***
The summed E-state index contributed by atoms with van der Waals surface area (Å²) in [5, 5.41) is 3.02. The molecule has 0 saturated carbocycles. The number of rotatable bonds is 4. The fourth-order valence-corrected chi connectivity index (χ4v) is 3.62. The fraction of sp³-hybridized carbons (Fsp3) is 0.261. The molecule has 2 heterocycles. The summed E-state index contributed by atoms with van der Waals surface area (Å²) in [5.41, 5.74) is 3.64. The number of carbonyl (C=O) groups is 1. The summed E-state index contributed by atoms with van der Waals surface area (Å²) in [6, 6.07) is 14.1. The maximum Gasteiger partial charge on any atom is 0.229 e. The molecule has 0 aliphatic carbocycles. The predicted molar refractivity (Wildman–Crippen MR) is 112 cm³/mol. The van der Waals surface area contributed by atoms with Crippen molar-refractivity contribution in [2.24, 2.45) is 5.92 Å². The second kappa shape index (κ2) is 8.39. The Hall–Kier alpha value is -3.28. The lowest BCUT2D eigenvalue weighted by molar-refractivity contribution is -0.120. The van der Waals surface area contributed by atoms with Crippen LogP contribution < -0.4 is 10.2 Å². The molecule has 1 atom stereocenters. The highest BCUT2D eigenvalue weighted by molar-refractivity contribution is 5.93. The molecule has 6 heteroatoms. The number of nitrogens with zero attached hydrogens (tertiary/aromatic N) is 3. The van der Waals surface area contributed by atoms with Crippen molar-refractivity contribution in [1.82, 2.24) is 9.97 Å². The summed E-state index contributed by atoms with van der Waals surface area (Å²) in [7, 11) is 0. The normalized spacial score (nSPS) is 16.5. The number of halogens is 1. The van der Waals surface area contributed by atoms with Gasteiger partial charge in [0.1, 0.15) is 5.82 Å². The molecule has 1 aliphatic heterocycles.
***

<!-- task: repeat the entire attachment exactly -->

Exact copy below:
The summed E-state index contributed by atoms with van der Waals surface area (Å²) in [5, 5.41) is 3.02. The molecule has 0 saturated carbocycles. The number of rotatable bonds is 4. The fourth-order valence-corrected chi connectivity index (χ4v) is 3.62. The fraction of sp³-hybridized carbons (Fsp3) is 0.261. The molecule has 2 heterocycles. The summed E-state index contributed by atoms with van der Waals surface area (Å²) in [5.41, 5.74) is 3.64. The number of carbonyl (C=O) groups is 1. The summed E-state index contributed by atoms with van der Waals surface area (Å²) in [6, 6.07) is 14.1. The maximum Gasteiger partial charge on any atom is 0.229 e. The molecule has 0 aliphatic carbocycles. The predicted molar refractivity (Wildman–Crippen MR) is 112 cm³/mol. The van der Waals surface area contributed by atoms with Crippen molar-refractivity contribution in [2.24, 2.45) is 5.92 Å². The second kappa shape index (κ2) is 8.39. The Hall–Kier alpha value is -3.28. The lowest BCUT2D eigenvalue weighted by molar-refractivity contribution is -0.120. The van der Waals surface area contributed by atoms with Crippen LogP contribution < -0.4 is 10.2 Å². The molecule has 1 atom stereocenters. The highest BCUT2D eigenvalue weighted by molar-refractivity contribution is 5.93. The molecule has 6 heteroatoms. The number of nitrogens with zero attached hydrogens (tertiary/aromatic N) is 3. The van der Waals surface area contributed by atoms with Crippen molar-refractivity contribution in [1.82, 2.24) is 9.97 Å². The summed E-state index contributed by atoms with van der Waals surface area (Å²) in [7, 11) is 0. The normalized spacial score (nSPS) is 16.5. The number of halogens is 1. The van der Waals surface area contributed by atoms with Gasteiger partial charge in [0.1, 0.15) is 5.82 Å². The molecule has 1 aliphatic heterocycles.